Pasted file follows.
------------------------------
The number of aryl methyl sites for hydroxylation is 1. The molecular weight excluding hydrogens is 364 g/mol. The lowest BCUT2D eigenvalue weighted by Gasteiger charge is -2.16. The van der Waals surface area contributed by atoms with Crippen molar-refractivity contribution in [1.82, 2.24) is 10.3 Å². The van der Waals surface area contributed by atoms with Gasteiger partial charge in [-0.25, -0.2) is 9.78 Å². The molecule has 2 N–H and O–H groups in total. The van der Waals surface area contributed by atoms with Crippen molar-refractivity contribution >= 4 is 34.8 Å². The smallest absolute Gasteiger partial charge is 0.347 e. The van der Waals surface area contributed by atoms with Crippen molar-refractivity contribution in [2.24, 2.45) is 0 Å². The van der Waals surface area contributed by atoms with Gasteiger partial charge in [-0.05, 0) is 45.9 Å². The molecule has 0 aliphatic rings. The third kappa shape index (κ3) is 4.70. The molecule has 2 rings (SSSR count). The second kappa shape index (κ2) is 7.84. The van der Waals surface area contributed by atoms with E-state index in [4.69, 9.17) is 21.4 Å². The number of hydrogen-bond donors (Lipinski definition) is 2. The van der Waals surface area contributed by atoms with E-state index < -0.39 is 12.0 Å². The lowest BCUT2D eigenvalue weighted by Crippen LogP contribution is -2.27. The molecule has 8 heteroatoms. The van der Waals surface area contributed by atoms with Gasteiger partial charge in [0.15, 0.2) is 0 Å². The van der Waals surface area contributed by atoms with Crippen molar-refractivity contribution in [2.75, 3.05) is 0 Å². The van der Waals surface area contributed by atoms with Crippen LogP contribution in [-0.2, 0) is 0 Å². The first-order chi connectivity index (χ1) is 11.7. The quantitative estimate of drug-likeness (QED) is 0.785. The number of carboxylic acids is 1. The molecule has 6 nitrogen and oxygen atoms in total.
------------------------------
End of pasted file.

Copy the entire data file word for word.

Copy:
The number of aryl methyl sites for hydroxylation is 1. The molecular weight excluding hydrogens is 364 g/mol. The lowest BCUT2D eigenvalue weighted by Gasteiger charge is -2.16. The van der Waals surface area contributed by atoms with Crippen molar-refractivity contribution in [1.82, 2.24) is 10.3 Å². The van der Waals surface area contributed by atoms with Gasteiger partial charge in [-0.25, -0.2) is 9.78 Å². The molecule has 2 N–H and O–H groups in total. The van der Waals surface area contributed by atoms with Crippen molar-refractivity contribution >= 4 is 34.8 Å². The smallest absolute Gasteiger partial charge is 0.347 e. The van der Waals surface area contributed by atoms with Crippen molar-refractivity contribution in [2.24, 2.45) is 0 Å². The van der Waals surface area contributed by atoms with Gasteiger partial charge in [-0.05, 0) is 45.9 Å². The molecule has 0 aliphatic rings. The third kappa shape index (κ3) is 4.70. The molecule has 2 rings (SSSR count). The second kappa shape index (κ2) is 7.84. The van der Waals surface area contributed by atoms with E-state index in [4.69, 9.17) is 21.4 Å². The number of hydrogen-bond donors (Lipinski definition) is 2. The van der Waals surface area contributed by atoms with E-state index < -0.39 is 12.0 Å². The lowest BCUT2D eigenvalue weighted by Crippen LogP contribution is -2.27. The molecule has 8 heteroatoms. The van der Waals surface area contributed by atoms with Gasteiger partial charge in [0.15, 0.2) is 0 Å². The van der Waals surface area contributed by atoms with Crippen molar-refractivity contribution in [2.75, 3.05) is 0 Å². The van der Waals surface area contributed by atoms with Crippen LogP contribution in [-0.2, 0) is 0 Å². The first-order chi connectivity index (χ1) is 11.7. The quantitative estimate of drug-likeness (QED) is 0.785. The number of carboxylic acids is 1. The molecule has 6 nitrogen and oxygen atoms in total.